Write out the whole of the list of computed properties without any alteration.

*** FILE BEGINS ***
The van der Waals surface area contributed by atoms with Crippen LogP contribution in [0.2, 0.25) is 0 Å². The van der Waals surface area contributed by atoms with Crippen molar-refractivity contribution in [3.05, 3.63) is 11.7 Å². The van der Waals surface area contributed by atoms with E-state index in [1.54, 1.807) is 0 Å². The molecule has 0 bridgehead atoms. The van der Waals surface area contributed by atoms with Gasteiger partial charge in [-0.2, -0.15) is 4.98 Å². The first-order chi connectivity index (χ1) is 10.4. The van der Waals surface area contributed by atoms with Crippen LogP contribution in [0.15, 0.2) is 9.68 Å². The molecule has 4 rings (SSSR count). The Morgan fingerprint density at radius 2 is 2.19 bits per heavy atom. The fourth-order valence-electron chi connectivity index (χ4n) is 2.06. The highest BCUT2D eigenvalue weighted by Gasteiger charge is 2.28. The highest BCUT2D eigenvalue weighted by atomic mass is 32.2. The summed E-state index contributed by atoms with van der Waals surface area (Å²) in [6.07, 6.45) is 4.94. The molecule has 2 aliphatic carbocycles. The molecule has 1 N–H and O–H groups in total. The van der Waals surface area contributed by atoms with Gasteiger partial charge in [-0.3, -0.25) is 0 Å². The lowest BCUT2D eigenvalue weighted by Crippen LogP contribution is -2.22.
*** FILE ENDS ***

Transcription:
The van der Waals surface area contributed by atoms with Crippen LogP contribution in [0.2, 0.25) is 0 Å². The van der Waals surface area contributed by atoms with Crippen molar-refractivity contribution in [3.05, 3.63) is 11.7 Å². The van der Waals surface area contributed by atoms with E-state index in [1.54, 1.807) is 0 Å². The molecule has 0 bridgehead atoms. The van der Waals surface area contributed by atoms with Gasteiger partial charge in [-0.2, -0.15) is 4.98 Å². The first-order chi connectivity index (χ1) is 10.4. The van der Waals surface area contributed by atoms with Crippen LogP contribution in [0.15, 0.2) is 9.68 Å². The molecule has 4 rings (SSSR count). The Morgan fingerprint density at radius 2 is 2.19 bits per heavy atom. The fourth-order valence-electron chi connectivity index (χ4n) is 2.06. The highest BCUT2D eigenvalue weighted by Gasteiger charge is 2.28. The highest BCUT2D eigenvalue weighted by atomic mass is 32.2. The summed E-state index contributed by atoms with van der Waals surface area (Å²) in [6.07, 6.45) is 4.94. The molecule has 2 aliphatic carbocycles. The molecule has 1 N–H and O–H groups in total. The van der Waals surface area contributed by atoms with Gasteiger partial charge in [-0.3, -0.25) is 0 Å². The lowest BCUT2D eigenvalue weighted by Crippen LogP contribution is -2.22.